In 2012 sales are expected to reach $20.5 billion, according to
consensus estimates posted on Teva's website.
Sales originate 50% in the US, roughly 30% in Europe and 20% in
the rest of the world. There is an existing trend, consistent with
the management's stated strategy, to increase the share of sales
coming from emerging markets. About 4% of sales derive from the
over-the-counter market, thanks to a recent partnership with
Procter & Gamble (
) (we expect this share to increase in the future).
Teva's share price has been recently hovering around $40,
approximately the price it was trading at in 2005. Considering that
between 2005 and 2012 net income tripled, it is clear that the
stock is being looked at with extreme skepticism by the market.
There are a number of reasons:
Mr. Shlomo Yannay, Teva's former CEO, has been replaced by
Jeremy Levin. The latter is an extremely experienced executive, but
has refused to confirm his predecessor's guidance pending a
thorough strategic review that will be made public in mid December.
The market is clearly uneasy for what it perceives as uncertainty
and lack of clarity. We believe there will be no big surprises, but
following our "investigative" activity we believe the new strategy
will focus on the following points, which we think make sense:
Developing its existing pipeline
Divesting non-core businesses
Rationalizing and centralizing R&D, with focus on CNS
Avoiding larger M&A in favor of smaller transactions
Focusing on biologics and emerging markets
Changes in the generics industry
The generics industry is going through a period of transition.
Volume growth continues to be attractive (high single digit), but a
number of adverse changes means that past levels of profitability
are unlikely to be maintained for the following reasons:
First-to-file (and its 180-day exclusivity period) are becoming
rarer, mostly due to…
…authorized generics becoming more frequent
Competition ahead from low cost producers in emerging
European economic downturn
Therefore, we believe that generics sales will continue to grow,
but there will be some pricing and margin pressure at some point.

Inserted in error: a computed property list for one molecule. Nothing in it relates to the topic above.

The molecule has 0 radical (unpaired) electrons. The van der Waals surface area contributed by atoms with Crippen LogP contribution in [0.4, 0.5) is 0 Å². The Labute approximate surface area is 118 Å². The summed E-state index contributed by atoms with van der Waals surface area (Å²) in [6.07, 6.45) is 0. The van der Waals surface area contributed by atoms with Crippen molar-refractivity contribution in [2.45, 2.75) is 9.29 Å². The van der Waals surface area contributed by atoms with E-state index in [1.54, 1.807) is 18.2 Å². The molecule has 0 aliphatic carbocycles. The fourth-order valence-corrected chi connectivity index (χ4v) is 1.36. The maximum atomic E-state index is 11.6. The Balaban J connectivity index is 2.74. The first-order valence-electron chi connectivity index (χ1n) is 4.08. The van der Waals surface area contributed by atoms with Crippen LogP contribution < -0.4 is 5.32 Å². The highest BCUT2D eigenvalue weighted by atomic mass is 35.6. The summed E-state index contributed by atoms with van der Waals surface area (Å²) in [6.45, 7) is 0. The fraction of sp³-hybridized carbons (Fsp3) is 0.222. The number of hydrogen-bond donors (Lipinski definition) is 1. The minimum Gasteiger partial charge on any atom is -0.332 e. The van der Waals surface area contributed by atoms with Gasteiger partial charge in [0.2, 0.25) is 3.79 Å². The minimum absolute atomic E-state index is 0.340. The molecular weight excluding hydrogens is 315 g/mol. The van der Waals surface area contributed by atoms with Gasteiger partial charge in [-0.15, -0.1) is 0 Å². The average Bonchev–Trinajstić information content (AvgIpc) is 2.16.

The trend could be reversed with the arrival of biosimilars, but
the exact timing is uncertain.
Teva experienced some problems in its production facilities in
California and Jerusalem, causing a temporary shutdown and
consequent decrease in production and sales. According to Teva's
management, those issues have been resolved.
Uncertainty about Teva's Copaxone franchise probably lies at the
core of the stock's recent underperformance.
Teva's brand leader is currently the top selling drug for the
treatment of multiple sclerosis, with 2011 sales of $3,570 billion
or 20% of Teva's sales. This remunerative franchise is threatened
by a number of elements:
Immediate generic threat due to patent challenges
Medium-term generic threat following patent expiration in
Immediate threat from recently-launched competing branded
Because Copaxone clearly represents such a significant share of
Teva's revenue and profit, it is important to quantify the
magnitude of these threats and its impact on the bottom line.
1) Immediate generic threat due to patent challenges:
This threat is no longer relevant. For several years now, Teva
has engaged in a legal battle against Sandoz, which tried to
circumvent Teva's patents challenging their validity. The issue has
been definitively resolved in court with a clear victory for Teva:
no generic version of Copaxone will be authorized before 2015.
2) Medium-term generic threat following patent expiration in
In 2015, Teva's Copaxone patent will indeed expire. However, it
is not yet clear whether this would lead immediately to a generic
version. It turns out that, due to the very specific chemical
properties of this molecule, any generic version might well need